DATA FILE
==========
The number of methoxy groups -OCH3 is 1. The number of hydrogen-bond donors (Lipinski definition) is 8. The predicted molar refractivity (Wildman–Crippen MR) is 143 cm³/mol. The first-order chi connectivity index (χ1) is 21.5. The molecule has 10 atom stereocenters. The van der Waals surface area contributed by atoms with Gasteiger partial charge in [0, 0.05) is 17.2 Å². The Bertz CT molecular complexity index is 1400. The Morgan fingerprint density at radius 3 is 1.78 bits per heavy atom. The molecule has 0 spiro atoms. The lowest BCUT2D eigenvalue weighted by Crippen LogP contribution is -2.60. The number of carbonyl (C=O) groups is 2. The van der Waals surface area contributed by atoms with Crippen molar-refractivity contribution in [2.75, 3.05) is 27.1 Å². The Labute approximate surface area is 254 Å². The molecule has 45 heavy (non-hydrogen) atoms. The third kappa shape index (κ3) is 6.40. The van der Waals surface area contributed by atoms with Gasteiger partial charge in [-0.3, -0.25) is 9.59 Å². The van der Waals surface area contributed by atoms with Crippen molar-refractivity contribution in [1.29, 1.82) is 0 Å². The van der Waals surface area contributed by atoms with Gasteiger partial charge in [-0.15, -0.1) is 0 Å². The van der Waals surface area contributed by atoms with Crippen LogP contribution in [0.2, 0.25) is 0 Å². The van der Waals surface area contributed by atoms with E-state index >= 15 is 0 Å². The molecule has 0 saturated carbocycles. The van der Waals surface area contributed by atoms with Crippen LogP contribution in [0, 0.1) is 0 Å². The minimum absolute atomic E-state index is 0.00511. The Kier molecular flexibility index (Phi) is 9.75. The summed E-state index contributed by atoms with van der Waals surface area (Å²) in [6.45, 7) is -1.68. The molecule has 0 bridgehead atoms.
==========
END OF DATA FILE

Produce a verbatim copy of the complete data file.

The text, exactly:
The number of methoxy groups -OCH3 is 1. The number of hydrogen-bond donors (Lipinski definition) is 8. The predicted molar refractivity (Wildman–Crippen MR) is 143 cm³/mol. The first-order chi connectivity index (χ1) is 21.5. The molecule has 10 atom stereocenters. The van der Waals surface area contributed by atoms with Gasteiger partial charge in [0, 0.05) is 17.2 Å². The Bertz CT molecular complexity index is 1400. The Morgan fingerprint density at radius 3 is 1.78 bits per heavy atom. The molecule has 0 spiro atoms. The lowest BCUT2D eigenvalue weighted by Crippen LogP contribution is -2.60. The number of carbonyl (C=O) groups is 2. The van der Waals surface area contributed by atoms with Crippen molar-refractivity contribution in [2.75, 3.05) is 27.1 Å². The Labute approximate surface area is 254 Å². The molecule has 45 heavy (non-hydrogen) atoms. The third kappa shape index (κ3) is 6.40. The van der Waals surface area contributed by atoms with Gasteiger partial charge in [-0.3, -0.25) is 9.59 Å². The van der Waals surface area contributed by atoms with Crippen molar-refractivity contribution in [1.29, 1.82) is 0 Å². The van der Waals surface area contributed by atoms with Gasteiger partial charge in [-0.15, -0.1) is 0 Å². The van der Waals surface area contributed by atoms with Crippen LogP contribution in [0.2, 0.25) is 0 Å². The van der Waals surface area contributed by atoms with E-state index >= 15 is 0 Å². The molecule has 0 saturated carbocycles. The van der Waals surface area contributed by atoms with Crippen LogP contribution in [0, 0.1) is 0 Å². The minimum absolute atomic E-state index is 0.00511. The Kier molecular flexibility index (Phi) is 9.75. The summed E-state index contributed by atoms with van der Waals surface area (Å²) in [6.45, 7) is -1.68. The molecule has 0 bridgehead atoms.